Sheriff: More than 2,800 structures destroyed by Almeda fire
The count of structures lost to the Almeda fire keeps growing, with more than 2,800 now tallied as having been destroyed by the fire, Jackson County Sheriff Nate Sickler reported Friday afternoon.
An urban search-and-rescue team with members from Utah and Nevada may finish its count of destroyed buildings and its search for human remains by Saturday, he said.
“So far, they’ve evaluated nearly 4,000 structures in the Almeda fire scar and have documented just over 2,800 buildings destroyed,” he said Friday.
The count includes houses, duplexes, apartments, shops, businesses and other structures, Sickler said.
The numbers don’t count individual housing units lost, such as all the units in an apartment complex, he noted.
City and county staff members are going through the data to create a breakdown of the different types of structures lost, Sickler said.
“They are going to continue to push until they get that completed for our community,” Sickler said.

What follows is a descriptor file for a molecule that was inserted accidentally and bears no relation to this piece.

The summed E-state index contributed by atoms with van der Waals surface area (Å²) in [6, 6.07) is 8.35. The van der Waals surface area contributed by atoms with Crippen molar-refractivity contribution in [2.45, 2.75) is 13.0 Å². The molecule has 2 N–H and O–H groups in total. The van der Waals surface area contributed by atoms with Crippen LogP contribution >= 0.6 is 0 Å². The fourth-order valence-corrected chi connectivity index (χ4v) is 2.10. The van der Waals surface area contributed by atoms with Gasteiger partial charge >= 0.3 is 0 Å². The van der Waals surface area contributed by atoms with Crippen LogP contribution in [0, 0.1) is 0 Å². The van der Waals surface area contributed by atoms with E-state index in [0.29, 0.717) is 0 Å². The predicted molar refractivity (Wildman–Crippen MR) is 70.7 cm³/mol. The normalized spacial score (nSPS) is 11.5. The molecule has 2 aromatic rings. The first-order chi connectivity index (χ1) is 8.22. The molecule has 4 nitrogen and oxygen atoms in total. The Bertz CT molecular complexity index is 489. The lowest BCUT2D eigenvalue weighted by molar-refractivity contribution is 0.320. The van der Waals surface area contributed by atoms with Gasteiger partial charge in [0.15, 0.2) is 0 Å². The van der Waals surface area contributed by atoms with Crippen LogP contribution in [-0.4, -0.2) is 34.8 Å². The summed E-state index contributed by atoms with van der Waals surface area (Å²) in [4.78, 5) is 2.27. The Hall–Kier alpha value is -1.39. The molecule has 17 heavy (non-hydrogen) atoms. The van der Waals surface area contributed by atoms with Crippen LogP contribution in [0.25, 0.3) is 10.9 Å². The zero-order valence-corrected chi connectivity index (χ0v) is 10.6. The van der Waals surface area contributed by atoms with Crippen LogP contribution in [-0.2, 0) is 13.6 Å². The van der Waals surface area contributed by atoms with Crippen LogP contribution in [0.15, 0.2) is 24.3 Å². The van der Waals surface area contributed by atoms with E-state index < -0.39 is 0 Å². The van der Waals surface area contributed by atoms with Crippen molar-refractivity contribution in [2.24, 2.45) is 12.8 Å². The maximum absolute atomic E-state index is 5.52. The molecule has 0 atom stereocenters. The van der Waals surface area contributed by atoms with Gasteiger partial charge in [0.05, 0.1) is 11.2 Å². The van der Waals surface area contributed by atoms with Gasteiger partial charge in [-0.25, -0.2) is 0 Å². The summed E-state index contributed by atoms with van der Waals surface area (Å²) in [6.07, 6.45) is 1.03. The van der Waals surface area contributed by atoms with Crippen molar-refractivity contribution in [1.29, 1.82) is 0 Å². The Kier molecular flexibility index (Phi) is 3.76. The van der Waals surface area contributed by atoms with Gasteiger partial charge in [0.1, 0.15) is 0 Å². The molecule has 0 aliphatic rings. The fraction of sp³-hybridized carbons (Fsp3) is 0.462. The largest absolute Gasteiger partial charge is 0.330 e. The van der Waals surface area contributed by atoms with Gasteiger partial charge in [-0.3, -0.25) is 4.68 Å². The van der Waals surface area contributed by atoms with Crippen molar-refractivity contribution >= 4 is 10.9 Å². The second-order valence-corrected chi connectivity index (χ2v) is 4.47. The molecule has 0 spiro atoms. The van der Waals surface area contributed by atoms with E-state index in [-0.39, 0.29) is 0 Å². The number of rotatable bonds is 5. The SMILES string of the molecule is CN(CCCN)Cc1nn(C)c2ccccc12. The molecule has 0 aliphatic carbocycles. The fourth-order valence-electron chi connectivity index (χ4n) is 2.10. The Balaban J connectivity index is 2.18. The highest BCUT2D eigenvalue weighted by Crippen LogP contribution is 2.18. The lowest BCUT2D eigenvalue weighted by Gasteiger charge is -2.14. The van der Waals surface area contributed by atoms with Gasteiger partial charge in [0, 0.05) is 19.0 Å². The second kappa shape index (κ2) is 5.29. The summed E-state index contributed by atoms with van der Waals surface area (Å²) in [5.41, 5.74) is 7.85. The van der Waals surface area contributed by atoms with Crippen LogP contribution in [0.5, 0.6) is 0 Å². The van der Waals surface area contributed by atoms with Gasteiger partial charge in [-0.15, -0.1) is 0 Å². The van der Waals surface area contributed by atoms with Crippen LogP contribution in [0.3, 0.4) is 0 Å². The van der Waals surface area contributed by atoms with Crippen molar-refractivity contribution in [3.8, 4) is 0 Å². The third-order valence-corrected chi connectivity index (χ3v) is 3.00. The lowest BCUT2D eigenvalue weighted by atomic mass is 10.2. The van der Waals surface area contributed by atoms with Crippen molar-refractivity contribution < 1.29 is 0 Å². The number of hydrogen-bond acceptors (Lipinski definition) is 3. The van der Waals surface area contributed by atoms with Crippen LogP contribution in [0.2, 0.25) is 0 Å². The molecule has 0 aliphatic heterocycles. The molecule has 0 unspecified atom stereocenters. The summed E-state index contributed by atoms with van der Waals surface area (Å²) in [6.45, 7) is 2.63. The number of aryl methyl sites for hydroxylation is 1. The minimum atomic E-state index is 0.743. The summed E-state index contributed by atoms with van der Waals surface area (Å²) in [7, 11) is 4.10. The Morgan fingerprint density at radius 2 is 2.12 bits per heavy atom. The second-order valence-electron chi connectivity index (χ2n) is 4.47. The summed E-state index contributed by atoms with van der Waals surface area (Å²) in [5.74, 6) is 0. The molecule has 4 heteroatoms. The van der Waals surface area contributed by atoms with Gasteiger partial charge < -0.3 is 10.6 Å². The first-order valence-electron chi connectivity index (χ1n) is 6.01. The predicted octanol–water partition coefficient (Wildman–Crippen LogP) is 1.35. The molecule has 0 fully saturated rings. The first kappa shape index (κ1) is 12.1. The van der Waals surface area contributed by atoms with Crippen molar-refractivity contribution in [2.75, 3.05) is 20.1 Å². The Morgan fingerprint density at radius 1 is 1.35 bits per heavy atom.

The count of fire victims remains at three. The search-and-rescue squad is using trained dogs to search for victims, Sickler said.
The sheriff’s office currently has no more people considered to be missing from the Almeda fire. More than 2,100 evacuees have registered online to report they are safe, he said.
Local search teams have been going through rural areas burned by the fire, as well as on the periphery of the burn, to search for any victims or survivors on the edges of the fire, he said.
For the South Obenchain fire burning between Butte Falls and Shady Cove in north Jackson County, the count of destroyed structures currently stands at 153, Sickler said.
The structures for that rural fire also need to be broken down into categories, including homes, barns and shops, he said.
The Oregon Department of Forestry is investigating the cause of the South Obenchain fire, although it is not considered suspicious. There have been no fatalities and no people were considered missing as of Friday, Sickler said.
For the Almeda fire, more areas of Phoenix and Talent are opening up to evacuees, along with business areas, including the business district around Ray’s Food Place in Phoenix and the shops at Exit 24 off Interstate 5, Sickler said.